I’m sure most of you know that Time magazine added the word “feminist” to its list of proposed words to ban last week—and yesterday the magazine’s editor Nancy Gibbs posted a note at the top of the poll apologizing for its inclusion:
“TIME apologizes for the execution of this poll; the word ‘feminist’ should not have been included in a list of words to ban. While we meant to invite debate about some ways the word was used this year, that nuance was lost, and we regret that its inclusion has become a distraction from the important debate over equality and justice.”
Feminists around the word—whether out and proud, or quietly on the inside—have been outraged by the inclusion of the word, especially as it came from such a respected magazine as Time, and especially since the editor who put together the list is a woman. I have to say that when I first heard about this, my opinion of the publication plummeted—and fast.
Although the poll is meant to be humorous and the magazine justified its action as not having anything against feminism itself (and adding that we should “stick to the issues and quit throwing this label around like ticker tape at a Susan B. Anthony parade”), it didn’t bode well with celebrities, journalists, or the general public alike, with people taking to social media to voice their dissatisfaction. What is particularly insulting is that a word that refers to a social movement which has resulted in massive advancements for half the world’s population was included alongside nonsensical words and phrases such as “bae,” “I can’t even,” and “om nom nom nom.” In fact, the only word I agree that should be banned on the list is “bossy.”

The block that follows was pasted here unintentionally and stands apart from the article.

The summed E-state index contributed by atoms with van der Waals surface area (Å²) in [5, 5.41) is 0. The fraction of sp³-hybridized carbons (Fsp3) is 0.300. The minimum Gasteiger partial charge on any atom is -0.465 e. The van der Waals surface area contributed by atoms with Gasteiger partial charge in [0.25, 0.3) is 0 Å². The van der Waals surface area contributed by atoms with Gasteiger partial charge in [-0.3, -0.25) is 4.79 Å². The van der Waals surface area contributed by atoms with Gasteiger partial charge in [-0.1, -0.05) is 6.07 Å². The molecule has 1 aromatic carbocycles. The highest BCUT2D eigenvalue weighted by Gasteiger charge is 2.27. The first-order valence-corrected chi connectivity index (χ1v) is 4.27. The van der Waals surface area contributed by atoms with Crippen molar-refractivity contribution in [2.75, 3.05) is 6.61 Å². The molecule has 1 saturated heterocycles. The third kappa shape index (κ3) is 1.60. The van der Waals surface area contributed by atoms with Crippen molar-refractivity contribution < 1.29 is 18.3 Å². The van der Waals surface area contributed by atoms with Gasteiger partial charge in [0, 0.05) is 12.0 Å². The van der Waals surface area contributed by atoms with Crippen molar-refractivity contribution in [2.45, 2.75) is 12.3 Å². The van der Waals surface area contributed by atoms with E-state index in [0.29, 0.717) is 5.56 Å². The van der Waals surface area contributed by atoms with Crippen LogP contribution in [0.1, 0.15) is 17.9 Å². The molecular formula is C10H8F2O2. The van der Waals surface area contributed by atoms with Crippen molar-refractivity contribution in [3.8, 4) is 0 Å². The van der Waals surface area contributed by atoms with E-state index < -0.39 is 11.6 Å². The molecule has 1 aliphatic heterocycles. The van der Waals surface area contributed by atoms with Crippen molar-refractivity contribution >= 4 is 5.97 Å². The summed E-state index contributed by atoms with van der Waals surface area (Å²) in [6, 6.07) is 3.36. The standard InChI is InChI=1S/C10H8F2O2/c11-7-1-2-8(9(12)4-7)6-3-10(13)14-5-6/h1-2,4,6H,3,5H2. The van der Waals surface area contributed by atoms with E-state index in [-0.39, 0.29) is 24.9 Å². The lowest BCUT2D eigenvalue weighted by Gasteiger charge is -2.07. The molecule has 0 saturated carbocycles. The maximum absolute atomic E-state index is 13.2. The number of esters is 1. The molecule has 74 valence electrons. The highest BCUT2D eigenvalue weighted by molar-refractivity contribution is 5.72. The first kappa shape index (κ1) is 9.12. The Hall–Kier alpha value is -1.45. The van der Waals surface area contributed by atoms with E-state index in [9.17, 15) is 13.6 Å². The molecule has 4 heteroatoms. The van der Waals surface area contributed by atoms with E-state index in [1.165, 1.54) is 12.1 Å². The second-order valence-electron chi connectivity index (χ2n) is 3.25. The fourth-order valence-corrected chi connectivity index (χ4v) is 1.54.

More disturbingly, “feminist” was winning the poll at one point with 45% of the votes but as Jezebel soon discovered, disgusting site 4chan (the same one that leaked nude photos of Jennifer Lawrence) was responsible, putting out posts on its /b/ board that encouraged people to vote for the word. One user said, “Let’s trigger some bitches,” while another, when the figure dropped to 38%, stated “Pick up the slack guys.
My favorite social commentary comes from feminist writer, professor, and author of Bad Feminist, Roxanne Gay whose piece published in the Washington Post is as angry as it should be:
“I keep trying to imagine a universe in which too many public figures declaring themselves feminists would be a bad thing. This would have to be a universe where “the issues,” as the poll vaguely mentions, no longer exist—one where women enjoy unlegislated reproductive freedom and have easy, affordable access to birth control… Women would be paid the same as men. They would be free from the threat of violence, harassment and sexual assault while going about their lives. Women would be able to rebuff a man’s advances without getting killed, as 27-year-old Detroit resident Mary Spears was last month. They would be able to participate in intellectual debates without disagreement being couched in terms of their looks or sexuality. In this universe, where women would be free to simply live their lives, “feminist” would become an antiquated term. I’d be tired of hearing it, too.”
What is most reassuring, however, is that we now live in an age where something like this will no longer fly. If this happened 100 (providing the word entered the vernacular by then) or even 50 years ago, the word would have surely been banned. Although, as Roxanne Gay points out, we do not live in a universe where the genders are equal, we do live in a universe that enables more (and different kinds of) people to have a voice, which greatly contributes to this being one of the most exciting times for the gender equality debate. It’s just a shame that Time couldn’t recognize that.
Title image source: www.thegloss.com